I'm an application developer working on getting a working knowledge of network engineering, so basically a newbie. I've been trying to figure out exactly when routers decapsulate frames into packets and encapsulate packets into frames. I found Does a router send frames or packets?, and I'm still having difficulty getting clear on just when packets get encapsulated and decapsulated during the process of sending them from a source to a destination.
Ron Maupin answers the question I linked in this way:
A router must strip off the layer-2 frame in order to get to the layer-3 packet. The router then routes the packet to the next interface toward the destination, based on the layer-3 destination address. At the next interface, it must build a new frame for the packet for the layer-2 protocol on the next interface, which could be a completely different layer-2 protocol than the one used on the first interface.
Based on the beginning of this answer, I'm seeing that a router strips off the layer-2 frame, and then routes the packet. That suggests that routers route packets rather than frames. But then the answer says "at the next interface, it must build a new frame for the packet," and I'm having trouble reconciling that statement with the beginning one.
As I understand the process, routers route to other routers until the one associated with the destination network node gets it and send it to that node. As such, I'm seeing the "next interface" in the answer is the next router on the route until the final hop, when the "next interface" is the destination node. If so, then that seems to be saying that routers wrap packets in frames before sending them to the next router on the way to the destination.
So, I'm still not entirely clear after reading Ron's answer whether routers send frames or "naked" packets out on the internet. It seems to me that it would be simpler to decapsulate any frames that are sent out on the internet, leave them as "naked" packets while they are being passed from router to router (presumably routers use IP to figure out where to send the packet, and as such don't need a frame to move it along), and then, when the packet hits the router that is connected to the destination, that router re-encapuslates the packet in the frame type consistent with whatever layer-2 protocol it uses.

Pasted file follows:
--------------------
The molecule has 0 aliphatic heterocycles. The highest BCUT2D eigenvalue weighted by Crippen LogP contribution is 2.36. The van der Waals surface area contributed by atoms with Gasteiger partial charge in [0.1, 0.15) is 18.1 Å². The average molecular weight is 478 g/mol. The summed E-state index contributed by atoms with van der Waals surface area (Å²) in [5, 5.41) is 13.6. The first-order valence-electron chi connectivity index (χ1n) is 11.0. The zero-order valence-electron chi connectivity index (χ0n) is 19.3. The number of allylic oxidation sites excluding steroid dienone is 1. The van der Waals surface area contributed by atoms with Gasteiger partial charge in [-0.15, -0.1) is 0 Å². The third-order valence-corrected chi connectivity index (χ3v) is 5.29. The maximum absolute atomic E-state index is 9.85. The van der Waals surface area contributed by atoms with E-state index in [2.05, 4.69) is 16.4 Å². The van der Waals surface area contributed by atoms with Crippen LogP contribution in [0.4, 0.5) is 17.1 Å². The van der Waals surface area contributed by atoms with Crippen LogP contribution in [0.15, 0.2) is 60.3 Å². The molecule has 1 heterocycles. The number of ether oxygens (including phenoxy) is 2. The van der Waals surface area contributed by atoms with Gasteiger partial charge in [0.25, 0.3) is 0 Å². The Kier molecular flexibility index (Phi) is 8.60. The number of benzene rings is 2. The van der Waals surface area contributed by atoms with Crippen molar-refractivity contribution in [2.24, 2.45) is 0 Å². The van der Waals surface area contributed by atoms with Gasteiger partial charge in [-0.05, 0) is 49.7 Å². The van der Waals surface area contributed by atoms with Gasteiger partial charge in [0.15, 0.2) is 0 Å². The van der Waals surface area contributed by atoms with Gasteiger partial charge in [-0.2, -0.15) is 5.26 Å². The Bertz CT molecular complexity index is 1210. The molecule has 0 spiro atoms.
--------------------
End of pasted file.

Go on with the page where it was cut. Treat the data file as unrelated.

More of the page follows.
Is that what's actually happening, or do routers have to encapsulate packets into frames before forwarding them to other routers, and as such have to know what type of frame each router that it can send to needs? (That doesn't seem very scalable to me.)
Edit: this is the sort of thing that's confusing me, from the Wikipedia article on the Data-Link layer:
The data link layer is concerned with local delivery of frames between nodes on the same level of the network. Data-link frames, as these protocol data units are called, do not cross the boundaries of a local area network. Inter-network routing and global addressing are higher-layer functions, allowing data-link protocols to focus on local delivery, addressing, and media arbitration.
This comes pretty close to asserting, with no room for interpretation, that L2 involvement is limited to LAN boundaries, and is not a part of sending packets out on the internet.